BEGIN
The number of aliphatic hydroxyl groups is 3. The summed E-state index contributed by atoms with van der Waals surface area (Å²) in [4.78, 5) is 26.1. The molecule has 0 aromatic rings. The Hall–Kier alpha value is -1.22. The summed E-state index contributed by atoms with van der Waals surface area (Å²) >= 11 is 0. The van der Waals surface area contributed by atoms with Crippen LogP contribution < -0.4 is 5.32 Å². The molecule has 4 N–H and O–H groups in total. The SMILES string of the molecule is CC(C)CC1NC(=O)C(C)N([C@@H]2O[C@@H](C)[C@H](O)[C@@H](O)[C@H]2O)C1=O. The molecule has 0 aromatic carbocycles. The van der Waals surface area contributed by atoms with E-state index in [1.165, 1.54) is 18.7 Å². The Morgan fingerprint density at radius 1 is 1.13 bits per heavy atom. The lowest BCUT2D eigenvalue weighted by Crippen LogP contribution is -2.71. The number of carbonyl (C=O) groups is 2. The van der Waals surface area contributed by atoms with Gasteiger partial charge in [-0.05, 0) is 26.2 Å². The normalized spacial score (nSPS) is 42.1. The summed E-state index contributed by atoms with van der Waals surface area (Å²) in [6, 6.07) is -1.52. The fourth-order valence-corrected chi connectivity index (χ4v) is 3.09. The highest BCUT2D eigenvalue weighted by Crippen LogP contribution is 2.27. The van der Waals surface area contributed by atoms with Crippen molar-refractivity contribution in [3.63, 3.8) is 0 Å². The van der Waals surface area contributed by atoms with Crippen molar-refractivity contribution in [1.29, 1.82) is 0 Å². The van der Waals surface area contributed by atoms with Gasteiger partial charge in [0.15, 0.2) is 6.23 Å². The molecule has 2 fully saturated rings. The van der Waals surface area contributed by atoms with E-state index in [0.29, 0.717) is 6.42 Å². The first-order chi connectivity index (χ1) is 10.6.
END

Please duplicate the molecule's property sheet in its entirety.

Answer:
The number of aliphatic hydroxyl groups is 3. The summed E-state index contributed by atoms with van der Waals surface area (Å²) in [4.78, 5) is 26.1. The molecule has 0 aromatic rings. The Hall–Kier alpha value is -1.22. The summed E-state index contributed by atoms with van der Waals surface area (Å²) >= 11 is 0. The van der Waals surface area contributed by atoms with Crippen LogP contribution < -0.4 is 5.32 Å². The molecule has 4 N–H and O–H groups in total. The SMILES string of the molecule is CC(C)CC1NC(=O)C(C)N([C@@H]2O[C@@H](C)[C@H](O)[C@@H](O)[C@H]2O)C1=O. The molecule has 0 aromatic carbocycles. The van der Waals surface area contributed by atoms with E-state index in [1.165, 1.54) is 18.7 Å². The Morgan fingerprint density at radius 1 is 1.13 bits per heavy atom. The lowest BCUT2D eigenvalue weighted by Crippen LogP contribution is -2.71. The number of carbonyl (C=O) groups is 2. The van der Waals surface area contributed by atoms with Gasteiger partial charge in [-0.05, 0) is 26.2 Å². The normalized spacial score (nSPS) is 42.1. The summed E-state index contributed by atoms with van der Waals surface area (Å²) in [6, 6.07) is -1.52. The fourth-order valence-corrected chi connectivity index (χ4v) is 3.09. The highest BCUT2D eigenvalue weighted by Crippen LogP contribution is 2.27. The van der Waals surface area contributed by atoms with Crippen molar-refractivity contribution in [3.63, 3.8) is 0 Å². The van der Waals surface area contributed by atoms with Crippen molar-refractivity contribution in [1.29, 1.82) is 0 Å². The van der Waals surface area contributed by atoms with Gasteiger partial charge in [0.15, 0.2) is 6.23 Å². The molecule has 2 fully saturated rings. The van der Waals surface area contributed by atoms with E-state index in [0.29, 0.717) is 6.42 Å². The first-order chi connectivity index (χ1) is 10.6.